There's a film that is important to me and which feels relevant here and that's Luis Buñuel’s The Exterminating Angel (1962). In the opening sequence, the workers–– serving staff, waiters, butlers––protest by downing their tools and leaving the room. The bourgeoisie are left behind and are forced to have their dinner party without being served. What happens is that they're in the trenches of this class malaise where they can't leave the dining area and cannot cross the threshold. They're effectively trapped in their own class and space. It becomes horrific and there's even a moment of cannibalism. But it’s due to the workers downing their tools that change is forced upon the hierarchal structures that have calcified a way of working. I think the Buñuel film is an important exercise in trying to see what would happen if the work behind the scenes enabled something else to take shape.
GBF: You can feel the influence of this scene on Thieves. In the script’s closing scene of the cast’s rebellion, the film threatens to fall apart without collective participation. The director’s vision cannot sustain the fantasy alone.
MWG: It’s complicated because I'm not trying to take Powell down, what I want to do is be critically affectionate because I'm a complete admirer of his and Pressburger’s body of work. But there has to be a moment when all filmmakers are accountable for the work they make. If you love something enough, you should be able to critique it and they should be able to hold it. I know he doesn't get a real right of reply, but I hope that the writing enables a conversation. Very crucially, Powell isn’t killed in the script, he's held hostage and he's asked to answer something, but he's not wiped out or cancelled. He has to see that there's a repercussion to his fictional whims. I'm interested in what happens if we do hold people to account. It's going to be something that the actor Mark Gillis (who will play Powell) is reading in Powell’s autobiography at the moment––and together, we're going to go deep into the psyche of the Director.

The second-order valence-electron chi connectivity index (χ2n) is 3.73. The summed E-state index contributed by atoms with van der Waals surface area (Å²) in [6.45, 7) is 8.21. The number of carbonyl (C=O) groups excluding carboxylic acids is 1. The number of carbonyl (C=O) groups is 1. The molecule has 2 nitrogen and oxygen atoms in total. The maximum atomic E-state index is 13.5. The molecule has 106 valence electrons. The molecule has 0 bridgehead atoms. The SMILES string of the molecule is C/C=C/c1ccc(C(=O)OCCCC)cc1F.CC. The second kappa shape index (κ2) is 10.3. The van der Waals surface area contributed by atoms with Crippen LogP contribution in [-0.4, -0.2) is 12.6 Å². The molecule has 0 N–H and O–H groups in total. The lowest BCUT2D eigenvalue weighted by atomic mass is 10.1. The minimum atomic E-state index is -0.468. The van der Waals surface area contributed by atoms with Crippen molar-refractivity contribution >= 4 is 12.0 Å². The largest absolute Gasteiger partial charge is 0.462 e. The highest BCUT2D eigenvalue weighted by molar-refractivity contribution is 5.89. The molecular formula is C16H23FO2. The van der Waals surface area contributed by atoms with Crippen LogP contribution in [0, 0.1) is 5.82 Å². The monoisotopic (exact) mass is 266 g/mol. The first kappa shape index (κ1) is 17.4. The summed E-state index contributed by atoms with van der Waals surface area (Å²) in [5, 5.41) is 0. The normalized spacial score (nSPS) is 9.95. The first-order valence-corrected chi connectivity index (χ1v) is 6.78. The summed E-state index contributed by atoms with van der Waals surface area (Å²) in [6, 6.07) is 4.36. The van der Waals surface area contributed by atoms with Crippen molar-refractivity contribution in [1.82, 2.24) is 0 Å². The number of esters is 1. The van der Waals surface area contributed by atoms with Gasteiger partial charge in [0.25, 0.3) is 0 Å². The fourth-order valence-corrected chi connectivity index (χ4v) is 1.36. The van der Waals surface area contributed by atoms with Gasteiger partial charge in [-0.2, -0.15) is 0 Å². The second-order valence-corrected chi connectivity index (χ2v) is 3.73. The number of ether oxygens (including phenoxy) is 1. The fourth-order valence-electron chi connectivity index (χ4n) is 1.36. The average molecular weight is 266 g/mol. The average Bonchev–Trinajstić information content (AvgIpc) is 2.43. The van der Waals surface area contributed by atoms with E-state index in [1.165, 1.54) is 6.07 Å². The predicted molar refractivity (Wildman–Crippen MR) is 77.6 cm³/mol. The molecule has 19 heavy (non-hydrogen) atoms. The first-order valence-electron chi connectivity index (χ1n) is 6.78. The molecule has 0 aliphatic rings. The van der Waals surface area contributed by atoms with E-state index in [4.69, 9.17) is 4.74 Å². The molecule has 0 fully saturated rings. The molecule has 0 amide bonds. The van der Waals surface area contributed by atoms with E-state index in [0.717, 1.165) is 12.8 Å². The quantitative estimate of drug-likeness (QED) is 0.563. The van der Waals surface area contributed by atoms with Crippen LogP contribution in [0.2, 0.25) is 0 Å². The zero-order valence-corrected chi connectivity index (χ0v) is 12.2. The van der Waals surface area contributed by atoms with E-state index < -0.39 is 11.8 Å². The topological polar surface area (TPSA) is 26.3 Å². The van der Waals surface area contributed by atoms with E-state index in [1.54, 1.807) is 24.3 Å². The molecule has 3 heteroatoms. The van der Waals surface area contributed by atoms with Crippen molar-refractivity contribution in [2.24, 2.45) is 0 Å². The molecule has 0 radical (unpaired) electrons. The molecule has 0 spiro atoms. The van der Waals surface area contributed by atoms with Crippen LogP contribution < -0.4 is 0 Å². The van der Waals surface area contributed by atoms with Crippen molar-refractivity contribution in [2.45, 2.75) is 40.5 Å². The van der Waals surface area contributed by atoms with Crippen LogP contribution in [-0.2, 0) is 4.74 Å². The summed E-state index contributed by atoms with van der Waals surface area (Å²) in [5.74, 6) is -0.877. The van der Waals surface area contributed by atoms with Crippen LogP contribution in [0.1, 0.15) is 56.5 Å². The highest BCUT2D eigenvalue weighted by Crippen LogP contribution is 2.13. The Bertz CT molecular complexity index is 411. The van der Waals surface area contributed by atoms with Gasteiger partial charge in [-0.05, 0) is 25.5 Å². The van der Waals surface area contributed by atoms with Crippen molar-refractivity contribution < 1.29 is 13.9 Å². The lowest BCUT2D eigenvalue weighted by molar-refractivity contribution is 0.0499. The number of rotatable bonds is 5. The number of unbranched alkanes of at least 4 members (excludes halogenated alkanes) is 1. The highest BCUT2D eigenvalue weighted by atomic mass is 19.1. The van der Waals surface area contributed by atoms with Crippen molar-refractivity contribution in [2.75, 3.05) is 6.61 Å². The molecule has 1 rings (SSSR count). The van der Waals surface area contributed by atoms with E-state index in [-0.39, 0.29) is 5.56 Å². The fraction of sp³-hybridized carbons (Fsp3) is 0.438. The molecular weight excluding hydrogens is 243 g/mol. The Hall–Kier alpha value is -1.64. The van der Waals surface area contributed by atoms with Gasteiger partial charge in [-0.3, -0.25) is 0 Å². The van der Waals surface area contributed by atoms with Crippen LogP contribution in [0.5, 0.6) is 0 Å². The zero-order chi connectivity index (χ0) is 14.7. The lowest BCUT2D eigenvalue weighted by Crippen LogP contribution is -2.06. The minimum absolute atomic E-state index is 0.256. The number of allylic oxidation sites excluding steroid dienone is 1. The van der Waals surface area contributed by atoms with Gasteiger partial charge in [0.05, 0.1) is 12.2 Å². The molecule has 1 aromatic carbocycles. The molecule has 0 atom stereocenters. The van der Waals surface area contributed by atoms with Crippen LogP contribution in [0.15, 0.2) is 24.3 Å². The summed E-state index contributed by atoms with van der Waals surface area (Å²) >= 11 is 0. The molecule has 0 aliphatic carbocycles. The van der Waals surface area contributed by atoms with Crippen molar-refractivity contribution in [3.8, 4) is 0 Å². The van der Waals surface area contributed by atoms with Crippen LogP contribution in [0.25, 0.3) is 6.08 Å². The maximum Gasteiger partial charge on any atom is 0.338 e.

GBF: The demand for these films isn’t waning, but there appears to be an appetite for critical interventions. The BFI in London have announced a Powell and Pressburger season for 2023, and you’ve been asked to present some of your work.
MWG: I like the notion of a vibrational hum between these worlds. I’ve also had the pleasure of having my work curated in a double bill with Black Narcissus. House of Women was the intro film and I loved that. With Thieves, the idea of showing the Sultan in brownface and the prosthetic nose is about naming it and seeing it for what it is. Because it was absorbed into the cultural imaginary prior to a more critical audience, it was understood as just the way it was done. I'm sure some people questioned it, but there was no forum in which to raise these questions. So, this film will go to the source of a lot of very uncomfortable spaces and I'm hopeful the production can hold this.
Michelle Williams Gamaker’s film trilogy Dissolution (2017–19) can be viewed in full on MattFlix here.
© 2022 8th Triennial of Photography Hamburg 2022 and the author; images the author's own unless otherwise stated.